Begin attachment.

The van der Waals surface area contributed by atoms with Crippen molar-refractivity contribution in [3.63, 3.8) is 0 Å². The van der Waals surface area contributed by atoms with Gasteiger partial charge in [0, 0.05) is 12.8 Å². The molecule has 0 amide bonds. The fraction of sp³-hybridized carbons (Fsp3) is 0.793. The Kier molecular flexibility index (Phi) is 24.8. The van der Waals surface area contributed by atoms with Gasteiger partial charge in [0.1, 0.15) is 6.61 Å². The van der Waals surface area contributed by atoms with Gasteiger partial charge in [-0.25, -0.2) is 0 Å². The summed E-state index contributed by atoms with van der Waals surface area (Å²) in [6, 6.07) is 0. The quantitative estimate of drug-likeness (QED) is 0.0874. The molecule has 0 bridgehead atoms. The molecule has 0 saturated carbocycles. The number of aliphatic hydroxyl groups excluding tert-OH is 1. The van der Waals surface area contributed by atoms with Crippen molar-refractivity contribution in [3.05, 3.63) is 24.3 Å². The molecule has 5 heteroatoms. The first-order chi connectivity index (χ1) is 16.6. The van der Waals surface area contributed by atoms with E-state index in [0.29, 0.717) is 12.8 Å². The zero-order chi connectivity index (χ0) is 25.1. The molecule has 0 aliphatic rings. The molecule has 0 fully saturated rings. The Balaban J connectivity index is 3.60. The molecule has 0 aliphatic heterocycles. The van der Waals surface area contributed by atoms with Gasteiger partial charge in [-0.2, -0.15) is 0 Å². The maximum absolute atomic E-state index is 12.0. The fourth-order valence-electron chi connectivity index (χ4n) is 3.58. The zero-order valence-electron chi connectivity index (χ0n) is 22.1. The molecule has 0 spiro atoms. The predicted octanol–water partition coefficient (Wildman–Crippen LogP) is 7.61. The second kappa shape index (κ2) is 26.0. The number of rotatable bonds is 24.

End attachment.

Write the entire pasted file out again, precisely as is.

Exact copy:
The van der Waals surface area contributed by atoms with Crippen molar-refractivity contribution in [3.63, 3.8) is 0 Å². The van der Waals surface area contributed by atoms with Gasteiger partial charge in [0, 0.05) is 12.8 Å². The molecule has 0 amide bonds. The fraction of sp³-hybridized carbons (Fsp3) is 0.793. The Kier molecular flexibility index (Phi) is 24.8. The van der Waals surface area contributed by atoms with Gasteiger partial charge in [0.1, 0.15) is 6.61 Å². The van der Waals surface area contributed by atoms with Gasteiger partial charge in [-0.25, -0.2) is 0 Å². The summed E-state index contributed by atoms with van der Waals surface area (Å²) in [6, 6.07) is 0. The quantitative estimate of drug-likeness (QED) is 0.0874. The molecule has 0 bridgehead atoms. The molecule has 0 saturated carbocycles. The number of aliphatic hydroxyl groups excluding tert-OH is 1. The van der Waals surface area contributed by atoms with Crippen molar-refractivity contribution in [3.05, 3.63) is 24.3 Å². The molecule has 5 heteroatoms. The first-order chi connectivity index (χ1) is 16.6. The van der Waals surface area contributed by atoms with E-state index in [0.29, 0.717) is 12.8 Å². The zero-order chi connectivity index (χ0) is 25.1. The molecule has 0 aliphatic rings. The molecule has 0 fully saturated rings. The Balaban J connectivity index is 3.60. The molecule has 0 aliphatic heterocycles. The van der Waals surface area contributed by atoms with Gasteiger partial charge in [-0.2, -0.15) is 0 Å². The maximum absolute atomic E-state index is 12.0. The fourth-order valence-electron chi connectivity index (χ4n) is 3.58. The zero-order valence-electron chi connectivity index (χ0n) is 22.1. The molecule has 0 spiro atoms. The predicted octanol–water partition coefficient (Wildman–Crippen LogP) is 7.61. The second kappa shape index (κ2) is 26.0. The number of rotatable bonds is 24.